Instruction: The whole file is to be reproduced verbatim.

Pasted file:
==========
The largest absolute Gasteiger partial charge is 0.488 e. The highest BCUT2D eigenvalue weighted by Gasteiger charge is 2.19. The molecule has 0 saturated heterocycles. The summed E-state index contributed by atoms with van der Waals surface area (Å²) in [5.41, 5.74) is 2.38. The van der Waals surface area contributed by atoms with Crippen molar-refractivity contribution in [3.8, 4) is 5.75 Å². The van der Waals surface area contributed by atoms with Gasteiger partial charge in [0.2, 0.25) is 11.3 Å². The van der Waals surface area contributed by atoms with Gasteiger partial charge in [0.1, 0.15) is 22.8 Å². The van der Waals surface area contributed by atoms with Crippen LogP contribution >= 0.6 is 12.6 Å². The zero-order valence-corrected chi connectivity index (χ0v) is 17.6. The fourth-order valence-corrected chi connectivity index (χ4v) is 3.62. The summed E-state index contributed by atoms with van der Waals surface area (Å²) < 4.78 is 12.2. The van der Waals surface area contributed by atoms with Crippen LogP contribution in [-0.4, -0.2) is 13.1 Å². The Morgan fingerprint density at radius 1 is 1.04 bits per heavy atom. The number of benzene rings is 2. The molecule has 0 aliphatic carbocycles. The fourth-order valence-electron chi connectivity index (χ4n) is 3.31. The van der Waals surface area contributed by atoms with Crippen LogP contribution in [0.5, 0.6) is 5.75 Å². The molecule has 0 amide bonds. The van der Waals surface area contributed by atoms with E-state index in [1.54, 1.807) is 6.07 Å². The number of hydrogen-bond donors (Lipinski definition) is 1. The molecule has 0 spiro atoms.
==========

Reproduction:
The largest absolute Gasteiger partial charge is 0.488 e. The highest BCUT2D eigenvalue weighted by Gasteiger charge is 2.19. The molecule has 0 saturated heterocycles. The summed E-state index contributed by atoms with van der Waals surface area (Å²) in [5.41, 5.74) is 2.38. The van der Waals surface area contributed by atoms with Crippen molar-refractivity contribution in [3.8, 4) is 5.75 Å². The van der Waals surface area contributed by atoms with Gasteiger partial charge in [0.2, 0.25) is 11.3 Å². The van der Waals surface area contributed by atoms with Gasteiger partial charge in [0.1, 0.15) is 22.8 Å². The van der Waals surface area contributed by atoms with Crippen LogP contribution >= 0.6 is 12.6 Å². The zero-order valence-corrected chi connectivity index (χ0v) is 17.6. The fourth-order valence-corrected chi connectivity index (χ4v) is 3.62. The summed E-state index contributed by atoms with van der Waals surface area (Å²) < 4.78 is 12.2. The van der Waals surface area contributed by atoms with Crippen LogP contribution in [-0.4, -0.2) is 13.1 Å². The Morgan fingerprint density at radius 1 is 1.04 bits per heavy atom. The number of benzene rings is 2. The molecule has 0 aliphatic carbocycles. The fourth-order valence-electron chi connectivity index (χ4n) is 3.31. The van der Waals surface area contributed by atoms with Crippen LogP contribution in [0.5, 0.6) is 5.75 Å². The molecule has 0 amide bonds. The van der Waals surface area contributed by atoms with E-state index in [1.54, 1.807) is 6.07 Å². The number of hydrogen-bond donors (Lipinski definition) is 1. The molecule has 0 spiro atoms.